In a preferred embodiment, a vehicular driveshaft assembly includes a first universal joint connected to an aluminum yoke shaft having an externally splined hollow body. A first open end of an aluminum sleeve receives the splined body of the yoke shaft. Internal splines of the sleeve cooperate with the external splines of the yoke shaft body to permit axial slip between the sleeve and the yoke shaft. A second end of the sleeve is secured to a first end of a driveshaft tube. A second end of the driveshaft tube is secured to a tube yoke. The tube yoke is connected to a second universal joint.

Various objects and advantages of this invention will become apparent to those skilled in the art from the following detailed description of the preferred embodiment, when read in light of the accompanying drawings.

BRIEF DESCRIPTION OF THE DRAWINGS

FIG. 1 is an axial sectional view of a yoke shaft in accordance with this invention.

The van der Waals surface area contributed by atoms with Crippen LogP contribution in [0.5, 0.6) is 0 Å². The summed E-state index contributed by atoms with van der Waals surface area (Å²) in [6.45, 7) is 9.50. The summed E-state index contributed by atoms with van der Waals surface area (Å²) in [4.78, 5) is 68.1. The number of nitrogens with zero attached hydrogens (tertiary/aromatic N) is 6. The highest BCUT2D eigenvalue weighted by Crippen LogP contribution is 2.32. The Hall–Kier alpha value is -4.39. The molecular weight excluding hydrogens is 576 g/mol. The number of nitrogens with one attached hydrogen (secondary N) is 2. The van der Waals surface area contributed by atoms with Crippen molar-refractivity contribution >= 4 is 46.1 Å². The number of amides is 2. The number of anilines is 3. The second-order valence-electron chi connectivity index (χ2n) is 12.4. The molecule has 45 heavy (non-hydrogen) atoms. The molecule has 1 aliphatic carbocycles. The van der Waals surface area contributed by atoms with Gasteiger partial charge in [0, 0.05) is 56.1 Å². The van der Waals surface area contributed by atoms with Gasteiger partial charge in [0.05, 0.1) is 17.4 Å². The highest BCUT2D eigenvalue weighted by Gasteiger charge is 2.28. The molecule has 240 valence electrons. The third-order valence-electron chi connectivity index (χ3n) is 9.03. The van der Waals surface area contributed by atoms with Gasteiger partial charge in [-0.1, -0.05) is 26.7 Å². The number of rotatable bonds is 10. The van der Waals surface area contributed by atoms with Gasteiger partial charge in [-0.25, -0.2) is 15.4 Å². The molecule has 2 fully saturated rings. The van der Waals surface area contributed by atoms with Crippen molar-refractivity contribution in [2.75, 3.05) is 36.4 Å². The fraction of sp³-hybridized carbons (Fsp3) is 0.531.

FIG. 2 is a sectional view taken along line 2--2 of FIG. 1.

FIG. 3 is an elevational view, partly in axial section, of a vehicular driveshaft incorporating the yoke shaft of FIGS. 1 and 2.

DETAILED DESCRIPTION OF THE PREFERRED EMBODIMENT

Referring now to the drawings, there is illustrated in FIG. 1 a yoke shaft assembly, indicated generally at 10, according to this invention. The yoke shaft assembly 10 includes a yoke shaft indicated generally at 12, a valve 14 and a plug 16.

The yoke shaft 12 is a hollow cylindrical member including a first or forward end 18 having a pair of opposed, axially extending lugs 20a, 20b. Each lug 20a, 20b projects forwardly (to the left as viewed in FIG. 1) away from the remainder of the yoke shaft 12. Preferably, the lugs 20a, 20b are substantially parallel to a longitudinal axis 22 of the yoke shaft 12. An opening 24a, 24b is provided in each of the lugs 20a, 20b, respectively. The openings 24a, 24b are aligned with one another.